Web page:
Below are a number of questions and answers relating to Alzheimer's disease to help you make sense of what care you might need now and in the future.
Alzheimer’s disease is a brain disease that slowly destroys memory and thinking skills, and eventually, the ability to carry out the simplest tasks. There are over half a million people in the UK with Alzheimer’s and it is the most common cause of dementia. Alzheimer’s is a progressive disease. This means that over time more parts of the brain are damaged. As this happens more symptoms will develop and also become more severe.
Alzheimer’s disease is most common in people over the age of 65. Although the risk of developing the disease increases with age, Alzheimer’s is not a normal part of ageing. Up to 5% of people with Alzheimer’s developed it in their 40’s or 50’s.
The onset of Alzheimer’s is linked to a combination of factors. Conditions such as diabetes, stroke and heart problems, as well as high blood pressure, high cholesterol and obesity in mid-life, are known to increase the risk. There are some cases of inherited Alzheimer’s, but these are rare and usually develop before the age of 65.
Here is a useful information video from the Alzheimer’s society, which we recommend viewing.
Alzheimer’s disease is caused by parts of the brain wasting away, which damages the structure of the brain and how it works. It is not known exactly what causes this process to begin.
During the course of the disease, proteins build up in the brain to form structures that reduce the effectiveness of healthy neurons, gradually destroying them. Over time, this damage spreads to other areas of the brain, including those responsible for processing thoughts and retaining memory. This leads to the loss of connections between nerve cells, and eventually to the death of nerve cells and loss of brain tissue.
The symptoms of Alzheimer’s disease are generally mild to start with, but they get worse over time and start to interfere with daily life. The earliest symptoms are usually memory lapses. In particular, difficulty recalling recent events and learning new information.
As Alzheimer’s progresses, communication, reasoning and orientation become more severely affected. Alzheimer’s patients can begin to develop behaviours that seem unusual or out of character, including agitation, calling out, repeating the same question, disturbed sleep patterns or aggression. The person will need more day-to-day support from those who care for them.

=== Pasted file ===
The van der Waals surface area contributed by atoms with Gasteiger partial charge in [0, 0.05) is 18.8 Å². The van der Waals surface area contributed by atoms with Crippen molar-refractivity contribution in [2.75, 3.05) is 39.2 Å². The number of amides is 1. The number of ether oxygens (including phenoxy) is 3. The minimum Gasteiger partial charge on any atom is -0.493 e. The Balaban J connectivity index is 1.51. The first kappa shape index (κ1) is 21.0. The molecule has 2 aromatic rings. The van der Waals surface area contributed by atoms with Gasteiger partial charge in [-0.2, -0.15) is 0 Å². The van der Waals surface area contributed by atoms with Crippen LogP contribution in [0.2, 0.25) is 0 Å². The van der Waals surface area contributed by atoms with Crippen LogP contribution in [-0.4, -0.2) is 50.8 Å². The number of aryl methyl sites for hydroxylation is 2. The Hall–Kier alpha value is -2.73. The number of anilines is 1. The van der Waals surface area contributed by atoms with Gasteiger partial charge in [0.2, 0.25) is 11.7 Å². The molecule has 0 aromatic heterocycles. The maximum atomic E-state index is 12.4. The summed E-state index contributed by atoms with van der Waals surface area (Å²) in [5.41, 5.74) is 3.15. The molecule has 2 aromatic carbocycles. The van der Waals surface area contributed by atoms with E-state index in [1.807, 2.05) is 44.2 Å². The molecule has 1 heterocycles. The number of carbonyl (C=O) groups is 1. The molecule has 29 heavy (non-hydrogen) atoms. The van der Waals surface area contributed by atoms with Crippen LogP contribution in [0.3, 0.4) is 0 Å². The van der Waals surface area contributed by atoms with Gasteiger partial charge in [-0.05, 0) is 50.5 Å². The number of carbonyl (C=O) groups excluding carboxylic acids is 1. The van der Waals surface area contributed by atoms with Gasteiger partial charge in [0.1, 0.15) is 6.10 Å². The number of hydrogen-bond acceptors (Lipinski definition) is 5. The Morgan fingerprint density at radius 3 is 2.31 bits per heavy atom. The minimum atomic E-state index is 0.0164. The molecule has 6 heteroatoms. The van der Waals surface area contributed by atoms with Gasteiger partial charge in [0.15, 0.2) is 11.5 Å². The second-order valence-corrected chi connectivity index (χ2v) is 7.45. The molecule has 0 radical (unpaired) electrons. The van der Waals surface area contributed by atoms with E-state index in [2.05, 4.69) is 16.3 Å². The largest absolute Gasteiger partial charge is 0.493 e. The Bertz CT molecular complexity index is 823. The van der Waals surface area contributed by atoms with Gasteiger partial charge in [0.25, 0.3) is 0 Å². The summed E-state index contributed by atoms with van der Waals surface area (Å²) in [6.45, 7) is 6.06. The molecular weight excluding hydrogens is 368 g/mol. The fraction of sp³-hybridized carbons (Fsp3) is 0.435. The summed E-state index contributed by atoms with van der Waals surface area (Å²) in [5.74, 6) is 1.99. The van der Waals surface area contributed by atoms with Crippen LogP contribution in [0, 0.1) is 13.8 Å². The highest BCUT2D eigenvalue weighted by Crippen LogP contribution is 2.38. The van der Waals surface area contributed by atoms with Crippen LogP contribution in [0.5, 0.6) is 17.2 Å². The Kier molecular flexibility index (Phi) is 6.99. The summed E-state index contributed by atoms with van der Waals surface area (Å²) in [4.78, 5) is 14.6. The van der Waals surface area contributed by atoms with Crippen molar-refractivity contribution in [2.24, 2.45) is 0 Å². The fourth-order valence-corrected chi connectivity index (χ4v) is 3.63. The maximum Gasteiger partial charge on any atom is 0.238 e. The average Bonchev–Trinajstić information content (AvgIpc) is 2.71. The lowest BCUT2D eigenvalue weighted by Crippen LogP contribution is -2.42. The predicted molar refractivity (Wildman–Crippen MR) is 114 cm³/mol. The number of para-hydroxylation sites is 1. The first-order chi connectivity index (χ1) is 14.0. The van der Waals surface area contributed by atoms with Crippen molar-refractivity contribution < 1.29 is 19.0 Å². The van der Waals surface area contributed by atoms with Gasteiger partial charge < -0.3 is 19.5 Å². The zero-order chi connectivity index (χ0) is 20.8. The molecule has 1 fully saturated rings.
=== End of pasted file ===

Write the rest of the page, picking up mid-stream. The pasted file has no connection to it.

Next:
In the later stages, the sufferer may become much less aware of what is happening around them. They may have difficulties eating or walking without help and become increasingly frail. Eventually the person will need help with all their daily activities.
The speed of progression and life expectancy of a sufferer vary greatly. On average, people with Alzheimer’s disease live for 8-10 years after the first symptoms. However this is dependent on how old the person was when they first developed Alzheimer’s.
The symptoms of Alzheimer’s disease progress slowly, meaning that it can be difficult to recognise a problem. It is often the case that people believe their memory problems are simply a result of age. However, an early diagnosis of Alzheimer’s disease gives the best chance to prepare and plan for the future, as well as receive any treatment that may help.
Anyone who is concerned that they may have Alzheimer’s disease should seek help from their GP to gain access to treatment, advice and support, as well as assisting in preparing for the future and planning ahead.
There is no single test for Alzheimer’s disease. GP’s will first rule out other conditions that can have similar symptoms. In most cases, a conversation and mental tests will be corroborated by a CT or MRI scan of the brain. This will show if parts of the brain tissue have shrunk. Any diagnosis should be communicated clearly to the person affected and to those closest to them, along with a discussion about the next steps.
There is currently no cure for Alzheimer’s disease, but a lot that can be done to enable someone to live well with the condition. This will involve drug and non-drug care, support and activities.
The person should have a chance to talk to a professional about their diagnosis. Information on the support available, and where to go for further advice, is vital in helping someone to stay physically and mentally well.
Current drug treatments can temporarily alleviate some Alzheimer’s symptom, slowing down progression and memory problems, and improved concentration and motivation. If someone is depressed or anxious, talking therapies or drug treatments such as antidepressants may also be tried.
It is beneficial for a person with Alzheimer’s to keep up with activities they enjoy. As the Alzheimer’s worsens, it is important to help the sufferer enjoy more general activities, such as social interaction, music, reminiscence, exercise or other activities that are meaningful for the person.
Whilst there is no cure, scientists from around the world are looking for a cure. Here is a video from Taj Pharma which sets out the approach some are taking to find a cure.
As symptoms progress there are a number of stages of care. Including greater home support and respite care. Residential care may be required for some sufferers, but not to all, depending on personal circumstances.
If it becomes appropriate for the person to enter residential care, selecting the right home is a very important decision. There are many issues to consider in order to find the right home. Some care homes are registered to provide personal care. This means that they will provide help with washing, dressing, eating etc.
In some care home's registered for personal care, staff will have received special training in dementia care. Other homes are registered to provide nursing care and will have a qualified nurse on duty 24 hours a day.